How to Calculate Tax on Prizes Won

by Jane Meggitt ; Updated March 15, 2018

Everyone’s waiting for their ship to come in – or their numbers to come up in a game or lottery. The odds are usually against you, so when you win something it’s an exciting day. Before celebrating too much, however, keep in mind that you’ll have to pay taxes on the value of those winnings. It’s not just the federal government that wants its share; your state or the state in which the prize was won likely wants some tax revenue from your good luck as well. At the federal level, you’ll owe taxes based on your income bracket, so a big prize can push you into a higher bracket for all of your taxable earnings. Report your winnings on your federal income tax return Form 1040 on line 21. The amount you must pay in state taxes on your winnings depends on your state and the state in which the prize was issued. Contact the departments of revenue in the relevant states to find out how much you owe.

Winning Cash Prizes

Nothing compares to winning cash. Not only can you do anything you want with the money, but you can use your winnings to pay the taxes owed, which isn’t the case when you win a car, boat or other big-ticket item. Calculate how much you owe by first figuring out your taxable income for the year, both earned and unearned. From there, see where you fall in the federal tax bracket. At that point, add in your winnings to see if your tax bracket changes. For example, if you're in the 15 percent bracket but your winnings moved you to the 25 percent bracket, you’ll end up paying a 25 percent rate on your total income, not just on the cash prize. If your winnings didn’t move you out of the 15 percent bracket, that’s what you'll pay on your prize money.

Winning Merchandise

The downside of winning a high-priced item, like a car, is that you may have to sell it to pay the taxes or dip into savings intended for other purposes. You will have to pay tax on the fair market value of the item, so if you won a $50,000 car, you'll owe taxes on that amount. The company providing the winning item should send you a Form 1099 with its fair market value. Again, the prize may move you into a higher tax bracket, so make the same computations as if it were cash. For example, if you are in the 28 percent tax bracket with the car included, a bracket that currently ranges from $91,900 to $191,650, you’d pay $18,713.75 plus 28 percent of the excess over $91,900 for tax year 2017.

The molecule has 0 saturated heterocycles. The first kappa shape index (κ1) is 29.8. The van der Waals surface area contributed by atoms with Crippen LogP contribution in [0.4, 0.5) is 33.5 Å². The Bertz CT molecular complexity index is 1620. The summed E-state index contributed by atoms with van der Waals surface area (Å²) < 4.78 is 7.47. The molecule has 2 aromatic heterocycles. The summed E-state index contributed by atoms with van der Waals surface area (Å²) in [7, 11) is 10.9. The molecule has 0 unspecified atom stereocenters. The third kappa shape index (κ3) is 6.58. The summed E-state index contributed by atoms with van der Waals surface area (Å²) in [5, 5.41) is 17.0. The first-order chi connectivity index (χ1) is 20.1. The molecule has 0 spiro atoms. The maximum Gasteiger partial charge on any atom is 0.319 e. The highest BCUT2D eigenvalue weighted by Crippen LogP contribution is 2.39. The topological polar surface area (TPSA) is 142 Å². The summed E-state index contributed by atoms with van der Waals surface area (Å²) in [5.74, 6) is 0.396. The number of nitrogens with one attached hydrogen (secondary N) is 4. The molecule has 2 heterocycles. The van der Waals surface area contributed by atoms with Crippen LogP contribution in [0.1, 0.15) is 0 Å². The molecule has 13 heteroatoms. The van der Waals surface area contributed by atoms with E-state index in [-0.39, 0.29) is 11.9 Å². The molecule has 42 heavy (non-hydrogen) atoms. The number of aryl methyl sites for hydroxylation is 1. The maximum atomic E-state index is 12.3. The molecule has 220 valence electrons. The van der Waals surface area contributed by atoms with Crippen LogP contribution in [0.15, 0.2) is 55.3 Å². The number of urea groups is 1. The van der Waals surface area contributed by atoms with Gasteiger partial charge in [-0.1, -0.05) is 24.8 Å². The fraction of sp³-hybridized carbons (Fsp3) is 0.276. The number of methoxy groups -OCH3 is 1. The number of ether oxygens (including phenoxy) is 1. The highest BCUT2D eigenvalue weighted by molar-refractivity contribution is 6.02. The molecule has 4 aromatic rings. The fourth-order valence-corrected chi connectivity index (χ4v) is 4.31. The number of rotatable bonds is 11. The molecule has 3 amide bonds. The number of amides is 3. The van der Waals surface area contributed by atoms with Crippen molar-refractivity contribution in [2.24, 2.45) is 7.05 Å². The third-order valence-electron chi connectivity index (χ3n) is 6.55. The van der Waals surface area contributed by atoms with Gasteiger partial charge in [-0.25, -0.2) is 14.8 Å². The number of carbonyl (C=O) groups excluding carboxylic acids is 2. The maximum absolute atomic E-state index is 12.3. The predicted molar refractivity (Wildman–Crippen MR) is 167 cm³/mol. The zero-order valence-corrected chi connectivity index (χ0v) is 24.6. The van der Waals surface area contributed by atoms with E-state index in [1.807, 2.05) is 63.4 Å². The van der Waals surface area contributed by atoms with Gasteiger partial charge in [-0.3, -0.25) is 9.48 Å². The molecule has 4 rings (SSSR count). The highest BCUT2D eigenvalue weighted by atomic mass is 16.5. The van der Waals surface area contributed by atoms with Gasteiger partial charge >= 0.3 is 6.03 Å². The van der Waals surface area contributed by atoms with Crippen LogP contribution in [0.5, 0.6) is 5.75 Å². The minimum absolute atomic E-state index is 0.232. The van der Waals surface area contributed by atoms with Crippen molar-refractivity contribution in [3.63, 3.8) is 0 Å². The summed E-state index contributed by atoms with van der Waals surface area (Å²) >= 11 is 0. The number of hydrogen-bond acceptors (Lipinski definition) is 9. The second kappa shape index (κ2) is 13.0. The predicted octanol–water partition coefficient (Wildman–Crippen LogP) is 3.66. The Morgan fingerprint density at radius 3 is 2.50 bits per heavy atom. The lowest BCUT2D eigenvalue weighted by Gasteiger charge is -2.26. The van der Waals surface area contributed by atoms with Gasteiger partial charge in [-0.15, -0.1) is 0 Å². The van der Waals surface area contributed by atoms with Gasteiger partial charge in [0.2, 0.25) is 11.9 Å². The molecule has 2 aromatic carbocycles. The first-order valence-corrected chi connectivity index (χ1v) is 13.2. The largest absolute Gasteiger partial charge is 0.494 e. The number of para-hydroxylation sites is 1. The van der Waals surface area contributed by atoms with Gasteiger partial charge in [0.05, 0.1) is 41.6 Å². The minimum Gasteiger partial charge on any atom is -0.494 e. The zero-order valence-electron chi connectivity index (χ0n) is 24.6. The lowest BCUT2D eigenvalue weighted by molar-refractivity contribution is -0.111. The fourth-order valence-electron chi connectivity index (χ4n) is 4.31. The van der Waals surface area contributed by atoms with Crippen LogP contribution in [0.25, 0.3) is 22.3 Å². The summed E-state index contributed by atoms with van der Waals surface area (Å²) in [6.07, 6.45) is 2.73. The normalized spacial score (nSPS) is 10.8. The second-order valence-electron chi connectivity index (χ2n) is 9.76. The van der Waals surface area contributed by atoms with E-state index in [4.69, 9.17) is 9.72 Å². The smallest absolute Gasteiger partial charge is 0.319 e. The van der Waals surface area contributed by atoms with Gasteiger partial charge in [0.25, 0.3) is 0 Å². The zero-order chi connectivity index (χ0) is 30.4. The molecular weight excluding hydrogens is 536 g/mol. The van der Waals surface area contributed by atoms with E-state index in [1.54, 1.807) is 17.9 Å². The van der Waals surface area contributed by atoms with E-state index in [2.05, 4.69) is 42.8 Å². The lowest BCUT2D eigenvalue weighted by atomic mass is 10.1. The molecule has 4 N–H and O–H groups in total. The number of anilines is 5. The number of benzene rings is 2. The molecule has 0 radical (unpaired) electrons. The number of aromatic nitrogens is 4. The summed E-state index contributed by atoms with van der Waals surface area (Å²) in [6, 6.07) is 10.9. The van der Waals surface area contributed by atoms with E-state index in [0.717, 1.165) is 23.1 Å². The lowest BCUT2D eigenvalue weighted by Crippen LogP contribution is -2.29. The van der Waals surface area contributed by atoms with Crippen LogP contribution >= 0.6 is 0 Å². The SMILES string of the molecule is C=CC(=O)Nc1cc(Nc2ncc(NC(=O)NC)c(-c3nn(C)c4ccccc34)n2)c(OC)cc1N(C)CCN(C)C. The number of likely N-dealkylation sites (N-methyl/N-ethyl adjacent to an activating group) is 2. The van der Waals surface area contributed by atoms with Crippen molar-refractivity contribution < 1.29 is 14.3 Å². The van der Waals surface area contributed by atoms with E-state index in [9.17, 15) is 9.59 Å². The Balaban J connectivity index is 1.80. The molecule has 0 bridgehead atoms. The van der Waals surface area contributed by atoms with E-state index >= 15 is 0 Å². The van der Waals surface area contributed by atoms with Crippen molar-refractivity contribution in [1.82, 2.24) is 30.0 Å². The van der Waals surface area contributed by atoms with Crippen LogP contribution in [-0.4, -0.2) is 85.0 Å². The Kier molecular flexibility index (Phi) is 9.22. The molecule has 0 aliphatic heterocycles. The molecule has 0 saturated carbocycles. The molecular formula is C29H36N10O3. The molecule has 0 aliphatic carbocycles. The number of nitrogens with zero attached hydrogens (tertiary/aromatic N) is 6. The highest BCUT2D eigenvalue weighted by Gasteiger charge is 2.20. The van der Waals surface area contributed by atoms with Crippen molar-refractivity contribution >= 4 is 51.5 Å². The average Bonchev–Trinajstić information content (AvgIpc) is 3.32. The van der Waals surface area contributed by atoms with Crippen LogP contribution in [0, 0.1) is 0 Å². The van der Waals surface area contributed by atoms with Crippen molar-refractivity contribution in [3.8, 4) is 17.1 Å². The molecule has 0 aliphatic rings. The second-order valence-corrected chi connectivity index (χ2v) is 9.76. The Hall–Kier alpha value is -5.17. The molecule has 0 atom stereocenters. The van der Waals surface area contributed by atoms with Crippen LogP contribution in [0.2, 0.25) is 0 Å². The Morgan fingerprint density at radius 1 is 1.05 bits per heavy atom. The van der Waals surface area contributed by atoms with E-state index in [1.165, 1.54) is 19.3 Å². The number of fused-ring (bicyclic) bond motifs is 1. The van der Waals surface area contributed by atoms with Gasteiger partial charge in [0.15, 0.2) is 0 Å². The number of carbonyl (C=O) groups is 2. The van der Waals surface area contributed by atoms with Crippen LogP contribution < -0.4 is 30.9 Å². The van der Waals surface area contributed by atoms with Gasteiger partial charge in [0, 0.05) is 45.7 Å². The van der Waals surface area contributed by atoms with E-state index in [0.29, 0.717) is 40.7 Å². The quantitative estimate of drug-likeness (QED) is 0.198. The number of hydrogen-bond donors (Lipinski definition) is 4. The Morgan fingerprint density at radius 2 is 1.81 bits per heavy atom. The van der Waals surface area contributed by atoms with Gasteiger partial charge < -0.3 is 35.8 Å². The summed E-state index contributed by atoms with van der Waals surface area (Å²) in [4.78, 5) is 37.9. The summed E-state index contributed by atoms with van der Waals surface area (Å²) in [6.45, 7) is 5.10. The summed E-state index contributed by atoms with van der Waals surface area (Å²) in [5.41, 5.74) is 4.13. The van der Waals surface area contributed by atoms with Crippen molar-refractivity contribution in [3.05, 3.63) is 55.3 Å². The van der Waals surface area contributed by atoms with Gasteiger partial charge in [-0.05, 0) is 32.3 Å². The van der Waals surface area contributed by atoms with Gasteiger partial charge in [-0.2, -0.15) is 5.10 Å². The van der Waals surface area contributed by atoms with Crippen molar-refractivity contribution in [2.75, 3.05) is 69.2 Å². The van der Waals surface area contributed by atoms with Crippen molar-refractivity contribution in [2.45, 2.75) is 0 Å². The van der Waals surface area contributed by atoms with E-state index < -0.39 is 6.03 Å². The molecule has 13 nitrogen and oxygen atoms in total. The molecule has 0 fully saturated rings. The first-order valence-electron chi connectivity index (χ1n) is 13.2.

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Gambling Winnings and Losses

If you won prizes through gambling, such as casino games, horse racing, slot machines or the lottery, you can offset some of the tax on your winnings if you also have gambling losses during the year. Gambling losses are included on Form 1040, Scheduled A, as itemized deductions. You should receive Form W-2G - Certain Gambling Winnings or Form 5754 - Statement by Person(s) Receiving Gambling Winnings from the gambling entity. Keep all gaming receipts, including wagering tickets. For example, if you won a lottery game, keep a record of all your ticket purchases and amounts won and lost. If you’re a racing fan, keep a race record and accounts of your wagers, along with your wins and losses. When playing table games, record all your winnings and losses, as well as the table number at which you played.

Note: If your gambling losses exceed your winnings, you’re out of luck. You can only claim losses up to the amount of your winnings.

About the Author

Jane Meggitt has been a writer for more than 20 years. In addition to reporting for a major newspaper chain, she has been published in "Horse News," "Suburban Classic," "Hoof Beats," "Equine Journal" and other publications. She has a Bachelor of Arts in English from New York University and an Associate of Arts from the American Academy of Dramatics Arts, New York City.

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